Magistrate Mackie smiles, writes on the papers before him, and he looks up to say, “All the reports from the appropriate agencies approve of the appointment of Mister and Missus Watson as Matthew Dyer’s official guardians. All of the parties involved wish this to be so, and the nearest relative with a strong claim, Mister Dyer’s grandmother, also wishes this to be so. I appoint Mister Joseph Watson and Missus Alice Watson as the guardians of Matthew Dyer until he reaches eighteen years of age.” He nods at Dennis and the camera is turned off. He looks at Matt, “Good luck, Son,” turns to Alice and Joe, “I know you’ll look after this young man quite well.” He puts the papers away in his briefcase then he gets some others out.
Magistrate Mackie sorts out the papers and he sets them out. He nods to Dennis, and he turns the camera on. Mackie goes through the process of stating the date, time, and location, and says, “Fact finding interview about the guardianship of Emily Harriet Ford and Fiona Jane Ford. I’ve an application from the nearest living relative of these two girls to appoint Mister Joseph Watson and Missus Alice Watson as guardians for them. I’m inclined to approve the application, however, there are aspects of the situation that need clarification. First is the housing. From another matter I know the family lives in a three bedroom home with their teenage daughter and their current ward, Matthew Dyer, will be joining them there when he gets out of hospital toward the end of this year. The two bedrooms for the three girls is not an issue because the sisters are used to sharing a bedroom. However, the housing will be cramped when Matthew joins them. Mister Watson, how do you propose to deal with housing when Matthew leaves hospital?”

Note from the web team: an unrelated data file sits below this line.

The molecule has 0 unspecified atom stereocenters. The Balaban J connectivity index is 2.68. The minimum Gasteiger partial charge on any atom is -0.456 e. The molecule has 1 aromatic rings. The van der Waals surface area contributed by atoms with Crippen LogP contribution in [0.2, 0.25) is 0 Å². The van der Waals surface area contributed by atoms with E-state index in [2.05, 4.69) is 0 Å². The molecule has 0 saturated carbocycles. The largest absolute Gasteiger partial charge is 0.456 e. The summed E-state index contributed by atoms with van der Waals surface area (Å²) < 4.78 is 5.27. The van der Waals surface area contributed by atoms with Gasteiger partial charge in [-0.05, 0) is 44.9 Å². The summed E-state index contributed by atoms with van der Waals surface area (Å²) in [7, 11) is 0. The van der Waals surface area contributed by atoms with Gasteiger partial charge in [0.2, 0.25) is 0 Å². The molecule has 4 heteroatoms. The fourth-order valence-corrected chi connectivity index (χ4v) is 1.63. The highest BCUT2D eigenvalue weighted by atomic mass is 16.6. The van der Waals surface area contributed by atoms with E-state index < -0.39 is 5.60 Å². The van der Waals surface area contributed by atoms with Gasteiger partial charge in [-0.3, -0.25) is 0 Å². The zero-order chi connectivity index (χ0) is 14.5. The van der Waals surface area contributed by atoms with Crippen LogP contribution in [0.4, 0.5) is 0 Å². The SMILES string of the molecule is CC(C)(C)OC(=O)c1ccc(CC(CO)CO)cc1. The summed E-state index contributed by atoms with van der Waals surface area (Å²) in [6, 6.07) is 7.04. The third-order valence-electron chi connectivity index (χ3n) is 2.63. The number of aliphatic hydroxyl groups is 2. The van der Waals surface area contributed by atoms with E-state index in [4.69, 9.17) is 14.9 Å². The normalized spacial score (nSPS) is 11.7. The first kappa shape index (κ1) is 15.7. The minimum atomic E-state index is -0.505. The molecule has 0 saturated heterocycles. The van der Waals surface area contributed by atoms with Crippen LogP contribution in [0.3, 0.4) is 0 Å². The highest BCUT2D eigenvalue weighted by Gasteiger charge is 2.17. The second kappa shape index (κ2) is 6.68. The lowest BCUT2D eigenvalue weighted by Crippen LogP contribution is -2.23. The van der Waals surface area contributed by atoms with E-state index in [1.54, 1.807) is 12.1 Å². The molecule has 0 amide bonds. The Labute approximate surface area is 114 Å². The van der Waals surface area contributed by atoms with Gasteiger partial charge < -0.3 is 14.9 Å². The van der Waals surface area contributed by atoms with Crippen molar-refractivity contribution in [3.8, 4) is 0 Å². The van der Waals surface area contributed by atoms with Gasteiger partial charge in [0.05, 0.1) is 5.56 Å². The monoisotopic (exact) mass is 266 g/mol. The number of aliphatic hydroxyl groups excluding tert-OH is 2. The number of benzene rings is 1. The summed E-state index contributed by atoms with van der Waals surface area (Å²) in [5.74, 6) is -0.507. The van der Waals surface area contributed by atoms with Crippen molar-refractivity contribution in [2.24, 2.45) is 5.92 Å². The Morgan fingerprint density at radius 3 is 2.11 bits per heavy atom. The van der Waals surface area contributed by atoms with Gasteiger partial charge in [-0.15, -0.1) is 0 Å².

Matt interrupts, “Excuse me, Your Honour, may I answer that?” He gets a nod yes and wave to continue. “I’m not sure if you’re aware, Your Honour, but I’m rich and also the chairman of a few companies.” The magistrate’s eyebrows go up. “One of those companies recently bought the house and land Mister Watson rents. The block is large and includes the two houses beside it. The council has approved a development application for the site to be developed as a medium density housing estate of twelve residences. It’ll have six houses with six nice apartments above the garages, all are three or more bedroom residences. The one above the garage for the house Mister Watson rents will be a four bedroom residence with internal access to the house. This’ll make the house into what’s effectively a seven bedroom house. Giving us each a bedroom of our own, including one for Dennis who’ll be with us as my general ‘run and fetch it’ person. The construction should be finished in a few months, well before I get out of here. Until then the girls will live locally under the guidance of Mister and Missus Watson and Dennis will live in the hotel beside the hospital.”
“I see. Would I be right in assuming you’re also providing financial help toward the girls’ welfare?”